Description
Development of new medical interventions takes too long, costs too much and too often ends in failure. One significant hurdle remains - the low predictive value of preclinical models, which are associated with high attrition rates owing to a lack of clinical efficacy and/or excessive toxicity. Cellular systems are part of the toolbox for prediction of efficacy, toxicity and drug response, with the added benefit of helping to reduce the use of animals in research. This session will look into the latest development and future perspectives of cellular models that better resemble the tissue architecture and complexity of human systems. For instance, in oncology, drug screening models involving three-dimensional, multi-cellular cultured (3D) spheroids use culture methods that mimic the in vivo environmental conditions such as hypoxia, while screening with patient-derived primary cells or patient-derived organoids enables precision medicine approaches. In the toxicology field, attention has turned towards the promise of the human-on-a-chip model. By providing an overview of the various models available and their limitations, the session will help apprise drug developers of the latest advancements in the field.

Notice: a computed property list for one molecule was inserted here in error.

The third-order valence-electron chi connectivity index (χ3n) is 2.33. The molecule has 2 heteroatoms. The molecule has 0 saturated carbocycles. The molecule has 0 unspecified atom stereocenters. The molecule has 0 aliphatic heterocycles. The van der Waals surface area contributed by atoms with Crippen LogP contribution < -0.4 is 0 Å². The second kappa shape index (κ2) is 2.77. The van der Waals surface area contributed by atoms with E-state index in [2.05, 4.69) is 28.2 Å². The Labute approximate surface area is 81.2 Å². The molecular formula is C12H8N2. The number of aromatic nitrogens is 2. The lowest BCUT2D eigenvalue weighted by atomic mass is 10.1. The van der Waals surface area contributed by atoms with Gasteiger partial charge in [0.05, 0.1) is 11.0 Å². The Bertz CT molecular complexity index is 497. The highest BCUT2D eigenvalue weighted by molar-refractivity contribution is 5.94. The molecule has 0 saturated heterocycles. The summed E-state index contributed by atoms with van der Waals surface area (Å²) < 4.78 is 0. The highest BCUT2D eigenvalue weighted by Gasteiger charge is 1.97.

Session ID: 21856

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